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In this post, I’m going to cover:

  • How different data virtualization products interpret “data virtualization” differently
  • The 5 unique characteristics of true data virtualization products
  • Where the alternatives to data virtualization solutions underperform

Data virtualization has outgrown its infancy. Many providers offer “something” in this field, but there is a substantial difference between their “something” and real data virtualization. What is “real” data virtualization? What must a data virtualization product be able to do? In this post, I will cover the 5 essential characteristics of a data virtualization solution and compare a few data virtualization alternatives. 

Essential Data Virtualization Characteristics

For a while, various software suppliers have been trying to secure a spot in the data virtualization market. Take Microsoft, for example, a company that recently introduced PolyBase as part of SQL Server 2019. IBM also has a data virtualization stack, as do other long-term providers such as Data Virtuality, Tibco, and Denodo. In addition, there are platforms such as MuleSoft and SAP HANA, and other products that offer data virtualization in one form or another. Each of these providers interpret “data virtualization” in a different way.

The question, however, is whether or not these solutions do what they are supposed to do. In other words, when can you safely call something a genuine data virtualization product? You will recognize it by these 5 characteristics:

1. It decouples logic and source complexity

A data virtualization product connects multiple data sources, but all of these sources have their complexities. You want to eradicate these complexities for your data end-users, to avoid any barriers to data access. You don’t want your end-users to have to apply the logic. It is better to apply the logic to your data at one point within the data platform, and then all your users can use the data from there. In other words, with data virtualization, you must be able to decouple the source from the end-user. That is how you isolate the data complexity and logic.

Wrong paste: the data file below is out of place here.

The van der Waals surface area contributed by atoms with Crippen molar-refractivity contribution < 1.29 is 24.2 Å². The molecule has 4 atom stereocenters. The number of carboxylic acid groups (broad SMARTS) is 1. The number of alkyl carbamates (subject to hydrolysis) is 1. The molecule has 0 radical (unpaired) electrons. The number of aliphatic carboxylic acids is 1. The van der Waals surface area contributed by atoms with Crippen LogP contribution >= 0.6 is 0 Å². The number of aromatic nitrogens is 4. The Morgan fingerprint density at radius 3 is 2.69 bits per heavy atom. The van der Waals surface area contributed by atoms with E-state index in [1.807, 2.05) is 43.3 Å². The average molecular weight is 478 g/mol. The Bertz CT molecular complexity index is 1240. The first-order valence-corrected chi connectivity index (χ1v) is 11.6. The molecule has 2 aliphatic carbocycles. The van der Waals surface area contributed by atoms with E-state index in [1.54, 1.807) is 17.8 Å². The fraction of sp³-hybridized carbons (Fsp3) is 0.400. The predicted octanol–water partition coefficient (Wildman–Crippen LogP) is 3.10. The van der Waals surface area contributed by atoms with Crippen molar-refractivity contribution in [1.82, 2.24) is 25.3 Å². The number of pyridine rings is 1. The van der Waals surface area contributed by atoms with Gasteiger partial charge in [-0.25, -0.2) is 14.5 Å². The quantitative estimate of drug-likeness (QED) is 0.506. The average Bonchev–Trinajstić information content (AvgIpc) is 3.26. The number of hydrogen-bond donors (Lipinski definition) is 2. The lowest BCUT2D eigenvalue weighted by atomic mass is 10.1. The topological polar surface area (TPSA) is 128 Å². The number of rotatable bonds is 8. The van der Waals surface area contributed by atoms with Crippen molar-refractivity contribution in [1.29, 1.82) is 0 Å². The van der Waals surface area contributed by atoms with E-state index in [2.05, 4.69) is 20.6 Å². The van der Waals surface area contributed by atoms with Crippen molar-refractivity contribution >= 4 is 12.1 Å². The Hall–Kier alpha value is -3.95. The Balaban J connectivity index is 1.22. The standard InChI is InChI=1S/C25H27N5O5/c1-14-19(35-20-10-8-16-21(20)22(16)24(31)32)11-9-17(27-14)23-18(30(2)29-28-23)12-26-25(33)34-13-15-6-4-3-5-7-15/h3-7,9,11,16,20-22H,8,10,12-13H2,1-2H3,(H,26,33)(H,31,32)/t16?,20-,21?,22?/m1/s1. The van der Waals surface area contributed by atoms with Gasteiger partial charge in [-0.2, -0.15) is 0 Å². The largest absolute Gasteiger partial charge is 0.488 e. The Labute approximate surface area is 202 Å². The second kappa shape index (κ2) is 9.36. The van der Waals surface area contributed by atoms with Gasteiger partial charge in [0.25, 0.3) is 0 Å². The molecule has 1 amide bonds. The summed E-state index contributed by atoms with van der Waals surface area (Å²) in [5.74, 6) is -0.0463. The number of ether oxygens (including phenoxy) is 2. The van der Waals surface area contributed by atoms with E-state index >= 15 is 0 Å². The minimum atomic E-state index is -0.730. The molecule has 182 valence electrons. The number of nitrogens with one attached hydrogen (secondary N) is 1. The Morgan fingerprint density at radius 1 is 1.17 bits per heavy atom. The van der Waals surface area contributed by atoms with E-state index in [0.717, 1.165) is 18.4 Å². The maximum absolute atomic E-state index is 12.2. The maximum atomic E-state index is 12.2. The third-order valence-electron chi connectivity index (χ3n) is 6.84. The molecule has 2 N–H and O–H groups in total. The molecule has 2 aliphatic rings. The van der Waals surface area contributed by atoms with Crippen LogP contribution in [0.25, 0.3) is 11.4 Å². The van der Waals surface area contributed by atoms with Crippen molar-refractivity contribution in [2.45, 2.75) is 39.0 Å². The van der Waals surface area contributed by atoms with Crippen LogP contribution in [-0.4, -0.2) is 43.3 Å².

2. It runs in a technology-independent way, integrating with all data storage technologies

Another important requirement, of course, is for a data virtualization product to be able to integrate and communicate with a multitude of technologies. Data virtualization must enable this, in light of the complexity that characterizes today’s data landscape. Relational sources, data services, cloud sources, flat files: You must be able to unlock and access all your data sources, regardless of the technology they are based on. The same applies to your data storage.

3. It provides a strong backbone for a hybrid data architecture

Today’s data architecture is often somewhat hybrid in nature. A true data virtualization product integrates various databases within one architecture, whether they’re on-premises or in the cloud. That way, the different technologies can complement each other.

4. It supports different forms of data use

What is the benefit of data, if it cannot be used? With data virtualization, companies can always focus on the purpose of their data. Take governed BI, for example. The origin of any displayed data must always be clear. In other words, the data lineage must be clear, from the origin to the source, including all transformations in between. What about information that is needed at a specific instant? Can companies get that data ready quickly, so that it’s ready for use? Or, perhaps companies want to support data scientists, by letting them roam through all kinds of data, so that they can discover new trends and arrive at new insights. Data virtualization must support all of these different forms of data use.

5. It is an effective, cost-based optimizer

Performance is of the utmost importance when it comes to data virtualization. But how does one ensure optimal performance when running a query? With cost-based optimization. A cost-based optimizer analyses and determines the most efficient query strategy, or execution plan, which always depends on how the data is being used. For data virtualization, there are several paths to speedy selection and great performance: the optimizer activates the best route to the required data, per use case.

Alternatives to Data Virtualization

Now that we know the must-haves for data virtualization products, it is good to take a quick look at the alternative solutions to data virtualization. A few examples are data federation extensions for databases, SQL-on-Hadoop engines, in-memory databases, enterprise service busses (ESBs), service oriented architecture (SOA) and other message-based products, and cloud databases. Let us briefly review these options, keeping in mind the 5 core characteristics of data virtualization.